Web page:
Ukrainian forces were defending Odesa, Ukraine’s biggest port city, from repeated attempts by Russian ships, Ukrainian presidential adviser Oleksiy Arestovich said.
Video released Saturday by the Ukrainian government showed a Russian military plane falling from the sky and crashing, as onlookers on the ground cheer. Firefighters sprayed water on flames and smoke at a structure next to the debris of the plane, which bore a red star and the number 24.
Nuclear safety concerns
Zelenskyy said Russian forces have seized two Ukrainian nuclear power plants and are advancing toward a third — the Yuzhnoukrainsk plant, which is located 120 kilometers (75 miles) north of Mykolaiv, one of several cities the Russians were trying to keep encircled Saturday.
The announcement comes after Russian troops seized the Zaporizhzhia nuclear plant — the country's largest — in the southeastern city of Enerhodar. The attack caused global alarm, evoking memories of the world’s worst nuclear disaster, at Ukraine’s Chernobyl.
The office of President Emmanuel Macron said France will propose concrete measures to ensure the safety and security of Ukraine’s five main nuclear sites.
Getting back to the negotiating table
A third round of talks between Ukraine and Russia will be held Monday, said Davyd Arakhamia, head of the parliamentary faction of Zelenskyy’s Servant of the People party and a member of Ukraine’s delegation at the talks.
He didn’t give further details, including where they will take place. The last round was held in Belarus.
Deepening humanitarian crisis
The U.N. World Food Program says millions of people inside Ukraine, a major global wheat supplier, will need food aid "immediately" and Ukrainian refugees continued to pour into neighboring countries, including Poland, Romania and Moldova.
In Chisinau, the capital of Moldova, hundreds of families took refuge in a sports venue. The refugees milled about or tried to relax on cots while lamenting what they were forced to leave behind.
Ukrainians also fled to Siret, Romania, where Romanian President Klaus Iohannis promised to help them. He said no Ukrainian would be denied entry to his country and pledged food, clothing, transportation and help with personal documents.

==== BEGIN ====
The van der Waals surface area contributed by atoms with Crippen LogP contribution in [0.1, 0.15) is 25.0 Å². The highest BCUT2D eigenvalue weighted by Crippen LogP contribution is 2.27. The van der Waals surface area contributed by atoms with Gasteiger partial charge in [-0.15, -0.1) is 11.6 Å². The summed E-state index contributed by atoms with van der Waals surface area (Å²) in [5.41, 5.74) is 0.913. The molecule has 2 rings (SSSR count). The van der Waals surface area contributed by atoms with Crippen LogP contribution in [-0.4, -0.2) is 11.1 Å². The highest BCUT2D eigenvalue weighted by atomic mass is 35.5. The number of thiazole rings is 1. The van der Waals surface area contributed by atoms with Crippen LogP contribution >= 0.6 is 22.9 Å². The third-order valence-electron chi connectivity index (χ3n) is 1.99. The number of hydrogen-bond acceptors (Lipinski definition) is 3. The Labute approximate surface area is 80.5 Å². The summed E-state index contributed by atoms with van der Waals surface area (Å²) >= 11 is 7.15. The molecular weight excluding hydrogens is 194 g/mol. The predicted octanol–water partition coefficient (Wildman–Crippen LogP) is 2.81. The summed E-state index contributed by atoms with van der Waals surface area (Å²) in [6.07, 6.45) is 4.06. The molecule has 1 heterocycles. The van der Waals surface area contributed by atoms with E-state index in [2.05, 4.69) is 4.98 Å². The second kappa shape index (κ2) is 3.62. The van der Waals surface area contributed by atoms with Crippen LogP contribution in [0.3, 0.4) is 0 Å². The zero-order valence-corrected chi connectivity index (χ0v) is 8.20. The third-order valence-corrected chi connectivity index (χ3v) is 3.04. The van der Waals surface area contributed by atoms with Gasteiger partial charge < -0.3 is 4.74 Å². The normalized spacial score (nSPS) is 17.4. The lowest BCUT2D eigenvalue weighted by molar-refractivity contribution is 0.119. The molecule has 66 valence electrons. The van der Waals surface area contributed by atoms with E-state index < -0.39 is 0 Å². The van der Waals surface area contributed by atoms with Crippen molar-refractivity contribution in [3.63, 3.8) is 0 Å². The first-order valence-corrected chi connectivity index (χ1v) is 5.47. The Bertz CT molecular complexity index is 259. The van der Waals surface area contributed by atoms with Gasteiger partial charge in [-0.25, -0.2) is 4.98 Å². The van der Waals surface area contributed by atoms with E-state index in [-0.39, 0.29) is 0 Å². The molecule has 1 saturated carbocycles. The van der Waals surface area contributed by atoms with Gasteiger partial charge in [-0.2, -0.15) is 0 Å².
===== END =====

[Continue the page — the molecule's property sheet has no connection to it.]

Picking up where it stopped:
The International Organization for Migration says the number of people who have left Ukraine since fighting began has now reached 1.45 million.
The U.S. is considering a request for $10 billion in emergency funding for humanitarian aid and security needs.
How many casualties?
Russia has acknowledged that nearly 500 Russian troops have been killed and around 1,600 wounded. Ukraine has not released casualty figures for its armed forces.
Zelenskyy said that 10,000 Russian troops were killed in the 10 days of the war, a claim that could not be independently verified.
The U.N. human rights office says at least 351 civilians have been killed and 707 wounded in Ukraine since the start of the invasion. The rights office uses strict methodology and only reports casualties it has confirmed. It said Saturday it believes the real figures are considerably higher.
Ukraine’s State Emergency Service has said more than 2,000 civilians have died, though it’s impossible to verify the claim. More than 840 children have been wounded in the invasion, and 28 have been killed, according to Ukraine’s government.
Blinken was in Poland to meet with the prime minister and foreign minister, a .a day after he attended a NATO meeting in Brussels in which the alliance pledged to step up support for eastern flank members.
In Moscow, Israeli Prime Minister Naftali Bennett was meeting with Putin at the Kremlin. Israel maintains good relations with both Russia and Ukraine, and Bennett has offered to act as an intermediary in the conflict. No details of Saturday’s meeting have yet emerged.
Meanwhile, the U.N. Security Council will hold an open meeting Monday on the worsening humanitarian situation in Ukraine.
Sanctions on Russia
Singapore announced sanctions against Russia, becoming one of the few governments in Southeast Asia to do so. The tiny city-state imposed controls on exports or transshipments of military-related or dual-use items considered "strategic goods."
Meanwhile, more companies are suspending operations in Russia, including Apple, Mercedes-Benz, BP, Volkswagen, clothing retailer H&M and furnishings store IKEA. Mastercard and Visa also announced they would suspend operations.
Spain’s Teatro Real, one of Europe’s major opera houses, said it is canceling a set of upcoming performances by Russia’s Bolshoi Ballet.
Aeroflot, Russia’s flagship carrier, announced that it will halt all international flights except to Belarus starting March 8. That follows a warning by Russia’s aviation agency that airlines with foreign-leased planes risk their aircraft being impounded as part of Western sanctions.